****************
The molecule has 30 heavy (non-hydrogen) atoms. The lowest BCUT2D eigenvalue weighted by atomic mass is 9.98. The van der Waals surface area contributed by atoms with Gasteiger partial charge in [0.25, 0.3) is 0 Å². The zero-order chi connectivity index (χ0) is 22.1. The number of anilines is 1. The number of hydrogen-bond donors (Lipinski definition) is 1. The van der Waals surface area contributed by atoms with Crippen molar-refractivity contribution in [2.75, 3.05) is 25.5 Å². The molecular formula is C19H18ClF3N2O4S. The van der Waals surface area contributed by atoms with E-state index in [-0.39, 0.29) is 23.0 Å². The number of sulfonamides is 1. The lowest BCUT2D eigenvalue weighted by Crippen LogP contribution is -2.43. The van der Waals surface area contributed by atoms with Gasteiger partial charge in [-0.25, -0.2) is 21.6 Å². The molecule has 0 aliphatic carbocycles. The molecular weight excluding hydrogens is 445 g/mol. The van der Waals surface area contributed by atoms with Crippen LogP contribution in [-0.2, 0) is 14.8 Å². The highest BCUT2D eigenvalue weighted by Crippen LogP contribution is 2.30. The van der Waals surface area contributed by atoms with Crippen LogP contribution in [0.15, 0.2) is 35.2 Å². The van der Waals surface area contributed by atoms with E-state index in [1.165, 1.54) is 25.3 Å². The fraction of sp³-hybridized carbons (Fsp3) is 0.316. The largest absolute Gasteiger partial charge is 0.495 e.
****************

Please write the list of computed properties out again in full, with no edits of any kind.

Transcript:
The molecule has 30 heavy (non-hydrogen) atoms. The lowest BCUT2D eigenvalue weighted by atomic mass is 9.98. The van der Waals surface area contributed by atoms with Gasteiger partial charge in [0.25, 0.3) is 0 Å². The zero-order chi connectivity index (χ0) is 22.1. The number of anilines is 1. The number of hydrogen-bond donors (Lipinski definition) is 1. The van der Waals surface area contributed by atoms with Crippen molar-refractivity contribution in [2.75, 3.05) is 25.5 Å². The molecular formula is C19H18ClF3N2O4S. The van der Waals surface area contributed by atoms with E-state index in [-0.39, 0.29) is 23.0 Å². The number of sulfonamides is 1. The lowest BCUT2D eigenvalue weighted by Crippen LogP contribution is -2.43. The van der Waals surface area contributed by atoms with Gasteiger partial charge in [-0.25, -0.2) is 21.6 Å². The molecule has 0 aliphatic carbocycles. The molecular weight excluding hydrogens is 445 g/mol. The van der Waals surface area contributed by atoms with Crippen LogP contribution in [-0.2, 0) is 14.8 Å². The highest BCUT2D eigenvalue weighted by Crippen LogP contribution is 2.30. The van der Waals surface area contributed by atoms with Crippen LogP contribution in [0.15, 0.2) is 35.2 Å². The van der Waals surface area contributed by atoms with E-state index in [1.165, 1.54) is 25.3 Å². The fraction of sp³-hybridized carbons (Fsp3) is 0.316. The largest absolute Gasteiger partial charge is 0.495 e.